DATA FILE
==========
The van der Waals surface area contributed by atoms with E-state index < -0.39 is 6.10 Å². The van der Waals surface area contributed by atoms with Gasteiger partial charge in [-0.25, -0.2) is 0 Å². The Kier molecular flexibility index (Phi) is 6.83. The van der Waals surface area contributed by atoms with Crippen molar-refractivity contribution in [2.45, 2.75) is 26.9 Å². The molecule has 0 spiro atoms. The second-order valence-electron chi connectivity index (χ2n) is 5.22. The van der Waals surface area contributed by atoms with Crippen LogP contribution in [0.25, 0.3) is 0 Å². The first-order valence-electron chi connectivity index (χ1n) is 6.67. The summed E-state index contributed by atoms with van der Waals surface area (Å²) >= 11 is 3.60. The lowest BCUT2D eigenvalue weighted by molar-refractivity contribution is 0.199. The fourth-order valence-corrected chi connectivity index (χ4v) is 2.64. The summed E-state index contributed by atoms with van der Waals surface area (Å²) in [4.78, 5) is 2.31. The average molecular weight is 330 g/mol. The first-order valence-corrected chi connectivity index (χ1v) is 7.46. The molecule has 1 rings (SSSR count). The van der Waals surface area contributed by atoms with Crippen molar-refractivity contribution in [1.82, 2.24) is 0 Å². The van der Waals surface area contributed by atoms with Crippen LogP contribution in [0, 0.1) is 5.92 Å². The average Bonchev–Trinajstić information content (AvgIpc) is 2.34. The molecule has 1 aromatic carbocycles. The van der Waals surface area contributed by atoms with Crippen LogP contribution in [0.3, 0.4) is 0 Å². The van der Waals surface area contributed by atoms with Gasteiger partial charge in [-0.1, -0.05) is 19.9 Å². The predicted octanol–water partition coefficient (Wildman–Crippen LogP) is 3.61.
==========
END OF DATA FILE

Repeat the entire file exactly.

The van der Waals surface area contributed by atoms with E-state index < -0.39 is 6.10 Å². The van der Waals surface area contributed by atoms with Gasteiger partial charge in [-0.25, -0.2) is 0 Å². The Kier molecular flexibility index (Phi) is 6.83. The van der Waals surface area contributed by atoms with Crippen molar-refractivity contribution in [2.45, 2.75) is 26.9 Å². The molecule has 0 spiro atoms. The second-order valence-electron chi connectivity index (χ2n) is 5.22. The van der Waals surface area contributed by atoms with Crippen LogP contribution in [0.25, 0.3) is 0 Å². The first-order valence-electron chi connectivity index (χ1n) is 6.67. The summed E-state index contributed by atoms with van der Waals surface area (Å²) >= 11 is 3.60. The lowest BCUT2D eigenvalue weighted by molar-refractivity contribution is 0.199. The fourth-order valence-corrected chi connectivity index (χ4v) is 2.64. The summed E-state index contributed by atoms with van der Waals surface area (Å²) in [4.78, 5) is 2.31. The average molecular weight is 330 g/mol. The first-order valence-corrected chi connectivity index (χ1v) is 7.46. The molecule has 1 rings (SSSR count). The van der Waals surface area contributed by atoms with Crippen molar-refractivity contribution in [1.82, 2.24) is 0 Å². The van der Waals surface area contributed by atoms with Crippen LogP contribution in [0, 0.1) is 5.92 Å². The average Bonchev–Trinajstić information content (AvgIpc) is 2.34. The molecule has 1 aromatic carbocycles. The van der Waals surface area contributed by atoms with Crippen LogP contribution in [0.3, 0.4) is 0 Å². The van der Waals surface area contributed by atoms with Gasteiger partial charge in [-0.1, -0.05) is 19.9 Å². The predicted octanol–water partition coefficient (Wildman–Crippen LogP) is 3.61.